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Syslogd Overwhelming Your Computer?

If your Leopard (Mac OS X 10.5) system is unexpectedly sluggish, logging might be the culprit. Run Activity Monitor (Applications/Utilities/ folder), and click the CPU column twice to get it to show most to least activity. If syslogd is at the top of the list, there's a fix. Syslogd tracks informational messages produced by software and writes them to the asl.db, a file in your Unix /var/log/ directory. It's a known problem that syslogd can run amok. There's a fix: deleting the asl.db file.

Launch Terminal (from the same Utilities folder), and enter these commands exactly as written, entering your administrative password when prompted:

sudo launchctl stop com.apple.syslogd

sudo rm /var/log/asl.db

sudo launchctl start com.apple.syslogd

Your system should settle down to normal. For more information, follow the link.

Visit Discussion of syslogd problem at Smarticus

 
 

Apple Recalls Supercool iPhone 3G USB Power Adapter

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In shocking news - pun intended - Apple has recalled the tiny USB power adapter it released with great glee along with the iPhone 3G. The ultracompact adapter, hardly more than two prongs and a USB jack, apparently has a flaw that has led to one or both of the prongs breaking off and remaining in an outlet. The company's recall page says that "no injuries have been reported," and that it involves a "very small percentage of the adapters sold." Nonetheless, there's a risk of electric shock, and no electric shock is good at any household amperage.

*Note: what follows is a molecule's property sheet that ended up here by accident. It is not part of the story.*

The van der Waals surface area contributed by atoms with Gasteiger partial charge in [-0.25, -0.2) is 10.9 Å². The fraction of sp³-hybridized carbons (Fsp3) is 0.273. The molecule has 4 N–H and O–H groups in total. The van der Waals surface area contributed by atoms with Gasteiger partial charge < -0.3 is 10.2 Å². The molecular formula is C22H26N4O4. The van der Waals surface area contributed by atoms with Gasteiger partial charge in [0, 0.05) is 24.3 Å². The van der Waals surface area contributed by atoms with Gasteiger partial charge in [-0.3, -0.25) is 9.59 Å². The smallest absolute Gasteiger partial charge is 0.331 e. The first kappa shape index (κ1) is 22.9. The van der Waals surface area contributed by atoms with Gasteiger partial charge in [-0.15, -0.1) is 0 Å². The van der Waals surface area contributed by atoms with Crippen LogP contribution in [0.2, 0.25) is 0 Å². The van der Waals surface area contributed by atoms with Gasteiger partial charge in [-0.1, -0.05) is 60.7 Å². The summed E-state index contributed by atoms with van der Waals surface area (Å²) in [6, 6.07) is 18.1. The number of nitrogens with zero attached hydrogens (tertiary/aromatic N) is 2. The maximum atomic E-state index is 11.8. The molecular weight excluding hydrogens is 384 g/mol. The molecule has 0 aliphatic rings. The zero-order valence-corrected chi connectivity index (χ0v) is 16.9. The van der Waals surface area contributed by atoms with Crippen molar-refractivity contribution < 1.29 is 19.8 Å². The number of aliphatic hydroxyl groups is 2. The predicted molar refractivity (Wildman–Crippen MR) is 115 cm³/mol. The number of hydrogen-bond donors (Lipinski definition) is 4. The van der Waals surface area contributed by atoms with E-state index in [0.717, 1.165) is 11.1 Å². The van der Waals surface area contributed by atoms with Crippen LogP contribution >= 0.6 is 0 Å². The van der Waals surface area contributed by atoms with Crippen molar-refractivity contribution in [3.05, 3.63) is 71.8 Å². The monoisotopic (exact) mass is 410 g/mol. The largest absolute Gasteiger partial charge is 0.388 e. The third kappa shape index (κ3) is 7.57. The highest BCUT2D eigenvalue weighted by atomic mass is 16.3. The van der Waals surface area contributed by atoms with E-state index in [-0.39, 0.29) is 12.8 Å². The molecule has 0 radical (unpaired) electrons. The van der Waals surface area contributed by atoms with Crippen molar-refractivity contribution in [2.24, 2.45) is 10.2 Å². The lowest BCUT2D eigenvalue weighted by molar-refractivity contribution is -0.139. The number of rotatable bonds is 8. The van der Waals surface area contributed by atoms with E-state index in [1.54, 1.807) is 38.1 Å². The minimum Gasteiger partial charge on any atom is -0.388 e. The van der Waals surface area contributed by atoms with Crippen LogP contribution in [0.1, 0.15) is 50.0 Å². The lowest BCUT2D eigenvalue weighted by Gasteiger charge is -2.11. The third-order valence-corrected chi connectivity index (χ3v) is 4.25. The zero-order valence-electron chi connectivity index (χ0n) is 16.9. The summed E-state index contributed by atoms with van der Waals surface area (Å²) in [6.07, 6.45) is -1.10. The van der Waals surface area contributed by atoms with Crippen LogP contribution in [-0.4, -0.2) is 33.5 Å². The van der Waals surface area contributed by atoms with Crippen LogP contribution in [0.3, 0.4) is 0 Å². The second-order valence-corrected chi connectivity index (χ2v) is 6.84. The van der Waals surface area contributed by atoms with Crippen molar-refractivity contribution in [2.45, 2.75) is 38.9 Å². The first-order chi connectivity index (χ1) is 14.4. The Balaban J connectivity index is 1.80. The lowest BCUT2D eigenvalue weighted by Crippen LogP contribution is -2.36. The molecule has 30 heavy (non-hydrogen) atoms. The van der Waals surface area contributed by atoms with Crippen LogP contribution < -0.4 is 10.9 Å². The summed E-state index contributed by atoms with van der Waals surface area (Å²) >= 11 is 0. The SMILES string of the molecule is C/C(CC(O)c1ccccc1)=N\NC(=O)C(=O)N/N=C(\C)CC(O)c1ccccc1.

The company has asked its users to stop using the adapters immediately, but won't have replacements ready to ship until 10-Oct-08. Affected adapters were sold with iPhones in the United States, Japan, Canada, Mexico, Colombia, Ecuador, El Salvador, Guatemala, Honduras, and Peru.

The included iPhone USB cable, docks sold separately, and adapters sold in other countries pose no risk. Apple strongly advises charging the iPhone 3G by plugging the USB cable into a computer, the larger fold-up Apple adapter, or a third-party adapter.

Revised ultracompact adapters will sport a green dot on the bottom to differentiate them from the less-safe initial version. Apple is accepting Web orders for the exchange, which requires your iPhone serial number. You can also go to an Apple Store starting 10-Oct-08 to exchange an adapter in person, but you must bring your iPhone 3G as well as the adapter.

There is no charge associated with the exchange.

I expect most iPhone 3G owners will continue to use the existing ultracompact adapter until the replacements become available and just take additional care, because the alternatives involve always having a computer nearby or purchasing a different charger for which Apple will not reimburse you.

 

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